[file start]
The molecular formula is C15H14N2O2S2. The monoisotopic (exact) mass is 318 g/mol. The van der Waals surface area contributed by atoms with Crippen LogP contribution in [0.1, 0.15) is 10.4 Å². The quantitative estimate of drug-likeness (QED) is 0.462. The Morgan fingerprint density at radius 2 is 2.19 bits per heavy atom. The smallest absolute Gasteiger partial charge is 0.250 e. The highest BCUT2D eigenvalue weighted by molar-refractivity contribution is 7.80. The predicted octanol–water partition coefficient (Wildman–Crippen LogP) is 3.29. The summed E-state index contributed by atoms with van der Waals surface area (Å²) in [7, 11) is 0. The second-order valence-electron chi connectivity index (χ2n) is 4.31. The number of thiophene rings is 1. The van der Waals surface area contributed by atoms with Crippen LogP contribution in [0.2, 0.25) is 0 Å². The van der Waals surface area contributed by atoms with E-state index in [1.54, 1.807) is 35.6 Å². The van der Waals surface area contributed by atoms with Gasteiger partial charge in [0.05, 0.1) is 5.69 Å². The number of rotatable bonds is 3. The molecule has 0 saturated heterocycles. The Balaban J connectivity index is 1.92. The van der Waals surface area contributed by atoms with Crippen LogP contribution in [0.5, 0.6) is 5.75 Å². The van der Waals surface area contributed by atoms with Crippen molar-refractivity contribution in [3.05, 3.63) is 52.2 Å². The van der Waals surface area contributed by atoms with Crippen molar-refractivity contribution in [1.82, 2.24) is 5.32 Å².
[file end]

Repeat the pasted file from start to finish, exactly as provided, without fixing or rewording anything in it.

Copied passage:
The molecular formula is C15H14N2O2S2. The monoisotopic (exact) mass is 318 g/mol. The van der Waals surface area contributed by atoms with Crippen LogP contribution in [0.1, 0.15) is 10.4 Å². The quantitative estimate of drug-likeness (QED) is 0.462. The Morgan fingerprint density at radius 2 is 2.19 bits per heavy atom. The smallest absolute Gasteiger partial charge is 0.250 e. The highest BCUT2D eigenvalue weighted by molar-refractivity contribution is 7.80. The predicted octanol–water partition coefficient (Wildman–Crippen LogP) is 3.29. The summed E-state index contributed by atoms with van der Waals surface area (Å²) in [7, 11) is 0. The second-order valence-electron chi connectivity index (χ2n) is 4.31. The number of thiophene rings is 1. The van der Waals surface area contributed by atoms with Crippen LogP contribution in [0.2, 0.25) is 0 Å². The van der Waals surface area contributed by atoms with E-state index in [1.54, 1.807) is 35.6 Å². The van der Waals surface area contributed by atoms with Gasteiger partial charge in [0.05, 0.1) is 5.69 Å². The number of rotatable bonds is 3. The molecule has 0 saturated heterocycles. The Balaban J connectivity index is 1.92. The van der Waals surface area contributed by atoms with Crippen LogP contribution in [0.5, 0.6) is 5.75 Å². The van der Waals surface area contributed by atoms with Crippen molar-refractivity contribution in [3.05, 3.63) is 52.2 Å². The van der Waals surface area contributed by atoms with Crippen molar-refractivity contribution in [1.82, 2.24) is 5.32 Å².